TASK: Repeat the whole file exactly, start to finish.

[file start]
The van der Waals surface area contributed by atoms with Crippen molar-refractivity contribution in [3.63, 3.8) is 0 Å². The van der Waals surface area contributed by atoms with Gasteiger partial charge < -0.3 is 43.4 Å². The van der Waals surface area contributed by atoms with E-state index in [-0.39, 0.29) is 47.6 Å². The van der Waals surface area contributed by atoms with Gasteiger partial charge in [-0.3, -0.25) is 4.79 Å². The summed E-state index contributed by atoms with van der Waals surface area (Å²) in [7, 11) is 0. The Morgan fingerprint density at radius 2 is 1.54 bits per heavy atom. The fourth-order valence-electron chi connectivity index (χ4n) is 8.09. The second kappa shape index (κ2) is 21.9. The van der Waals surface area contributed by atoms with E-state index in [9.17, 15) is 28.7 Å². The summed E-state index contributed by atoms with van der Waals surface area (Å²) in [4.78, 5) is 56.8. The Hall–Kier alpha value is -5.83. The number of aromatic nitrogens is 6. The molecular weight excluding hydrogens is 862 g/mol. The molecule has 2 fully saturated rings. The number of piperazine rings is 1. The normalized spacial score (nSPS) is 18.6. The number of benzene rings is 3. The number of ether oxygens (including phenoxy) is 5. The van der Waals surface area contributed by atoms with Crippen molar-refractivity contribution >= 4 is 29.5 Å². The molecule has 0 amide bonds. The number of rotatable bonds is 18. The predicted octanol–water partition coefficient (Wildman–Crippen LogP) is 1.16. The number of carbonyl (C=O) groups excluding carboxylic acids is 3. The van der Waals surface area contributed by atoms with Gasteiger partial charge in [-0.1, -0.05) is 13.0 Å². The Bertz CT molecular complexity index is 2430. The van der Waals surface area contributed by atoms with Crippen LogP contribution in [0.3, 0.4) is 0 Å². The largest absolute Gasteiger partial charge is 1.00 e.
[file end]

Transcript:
The van der Waals surface area contributed by atoms with Crippen molar-refractivity contribution in [3.63, 3.8) is 0 Å². The van der Waals surface area contributed by atoms with Gasteiger partial charge < -0.3 is 43.4 Å². The van der Waals surface area contributed by atoms with E-state index in [-0.39, 0.29) is 47.6 Å². The van der Waals surface area contributed by atoms with Gasteiger partial charge in [-0.3, -0.25) is 4.79 Å². The summed E-state index contributed by atoms with van der Waals surface area (Å²) in [7, 11) is 0. The Morgan fingerprint density at radius 2 is 1.54 bits per heavy atom. The fourth-order valence-electron chi connectivity index (χ4n) is 8.09. The second kappa shape index (κ2) is 21.9. The van der Waals surface area contributed by atoms with E-state index in [9.17, 15) is 28.7 Å². The summed E-state index contributed by atoms with van der Waals surface area (Å²) in [4.78, 5) is 56.8. The Hall–Kier alpha value is -5.83. The number of aromatic nitrogens is 6. The molecular weight excluding hydrogens is 862 g/mol. The molecule has 2 fully saturated rings. The number of piperazine rings is 1. The normalized spacial score (nSPS) is 18.6. The number of benzene rings is 3. The number of ether oxygens (including phenoxy) is 5. The van der Waals surface area contributed by atoms with Crippen molar-refractivity contribution >= 4 is 29.5 Å². The molecule has 0 amide bonds. The number of rotatable bonds is 18. The predicted octanol–water partition coefficient (Wildman–Crippen LogP) is 1.16. The number of carbonyl (C=O) groups excluding carboxylic acids is 3. The van der Waals surface area contributed by atoms with Gasteiger partial charge in [-0.1, -0.05) is 13.0 Å². The Bertz CT molecular complexity index is 2430. The van der Waals surface area contributed by atoms with Crippen LogP contribution in [0.3, 0.4) is 0 Å². The largest absolute Gasteiger partial charge is 1.00 e.